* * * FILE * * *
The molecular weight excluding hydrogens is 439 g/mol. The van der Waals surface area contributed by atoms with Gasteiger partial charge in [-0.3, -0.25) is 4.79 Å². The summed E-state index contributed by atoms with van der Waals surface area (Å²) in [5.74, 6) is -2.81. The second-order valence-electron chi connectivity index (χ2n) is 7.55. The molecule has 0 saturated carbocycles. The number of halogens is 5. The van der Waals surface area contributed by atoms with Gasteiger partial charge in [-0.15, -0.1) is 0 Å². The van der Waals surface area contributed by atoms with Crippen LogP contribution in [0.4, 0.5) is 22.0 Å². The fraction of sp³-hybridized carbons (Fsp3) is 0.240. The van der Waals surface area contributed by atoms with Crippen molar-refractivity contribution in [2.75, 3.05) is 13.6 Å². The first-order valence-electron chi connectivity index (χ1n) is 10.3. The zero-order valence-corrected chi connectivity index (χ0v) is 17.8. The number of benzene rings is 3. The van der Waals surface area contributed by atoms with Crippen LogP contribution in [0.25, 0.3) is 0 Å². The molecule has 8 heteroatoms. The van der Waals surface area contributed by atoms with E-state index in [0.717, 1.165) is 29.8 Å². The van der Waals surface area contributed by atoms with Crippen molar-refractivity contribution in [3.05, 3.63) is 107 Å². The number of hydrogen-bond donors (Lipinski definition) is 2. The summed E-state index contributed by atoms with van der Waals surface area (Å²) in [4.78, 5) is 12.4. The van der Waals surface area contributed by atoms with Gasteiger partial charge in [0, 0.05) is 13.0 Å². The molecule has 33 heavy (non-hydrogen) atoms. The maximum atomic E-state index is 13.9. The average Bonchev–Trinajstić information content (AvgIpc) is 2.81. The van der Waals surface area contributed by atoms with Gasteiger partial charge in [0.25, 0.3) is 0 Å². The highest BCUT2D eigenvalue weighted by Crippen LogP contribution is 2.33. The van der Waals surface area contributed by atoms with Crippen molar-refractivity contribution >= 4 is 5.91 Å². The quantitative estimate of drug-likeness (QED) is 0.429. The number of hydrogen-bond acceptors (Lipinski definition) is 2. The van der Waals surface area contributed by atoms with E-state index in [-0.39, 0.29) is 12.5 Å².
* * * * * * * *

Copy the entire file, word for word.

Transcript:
The molecular weight excluding hydrogens is 439 g/mol. The van der Waals surface area contributed by atoms with Gasteiger partial charge in [-0.3, -0.25) is 4.79 Å². The summed E-state index contributed by atoms with van der Waals surface area (Å²) in [5.74, 6) is -2.81. The second-order valence-electron chi connectivity index (χ2n) is 7.55. The molecule has 0 saturated carbocycles. The number of halogens is 5. The van der Waals surface area contributed by atoms with Gasteiger partial charge in [-0.15, -0.1) is 0 Å². The van der Waals surface area contributed by atoms with Crippen LogP contribution in [0.4, 0.5) is 22.0 Å². The fraction of sp³-hybridized carbons (Fsp3) is 0.240. The van der Waals surface area contributed by atoms with Crippen molar-refractivity contribution in [2.75, 3.05) is 13.6 Å². The first-order valence-electron chi connectivity index (χ1n) is 10.3. The zero-order valence-corrected chi connectivity index (χ0v) is 17.8. The number of benzene rings is 3. The van der Waals surface area contributed by atoms with Crippen LogP contribution in [0.25, 0.3) is 0 Å². The molecule has 8 heteroatoms. The van der Waals surface area contributed by atoms with E-state index in [0.717, 1.165) is 29.8 Å². The van der Waals surface area contributed by atoms with Crippen molar-refractivity contribution in [3.05, 3.63) is 107 Å². The number of hydrogen-bond donors (Lipinski definition) is 2. The summed E-state index contributed by atoms with van der Waals surface area (Å²) in [4.78, 5) is 12.4. The van der Waals surface area contributed by atoms with Gasteiger partial charge in [0, 0.05) is 13.0 Å². The molecule has 33 heavy (non-hydrogen) atoms. The maximum atomic E-state index is 13.9. The average Bonchev–Trinajstić information content (AvgIpc) is 2.81. The van der Waals surface area contributed by atoms with Gasteiger partial charge in [0.25, 0.3) is 0 Å². The highest BCUT2D eigenvalue weighted by Crippen LogP contribution is 2.33. The van der Waals surface area contributed by atoms with Crippen molar-refractivity contribution >= 4 is 5.91 Å². The quantitative estimate of drug-likeness (QED) is 0.429. The number of hydrogen-bond acceptors (Lipinski definition) is 2. The van der Waals surface area contributed by atoms with E-state index in [-0.39, 0.29) is 12.5 Å².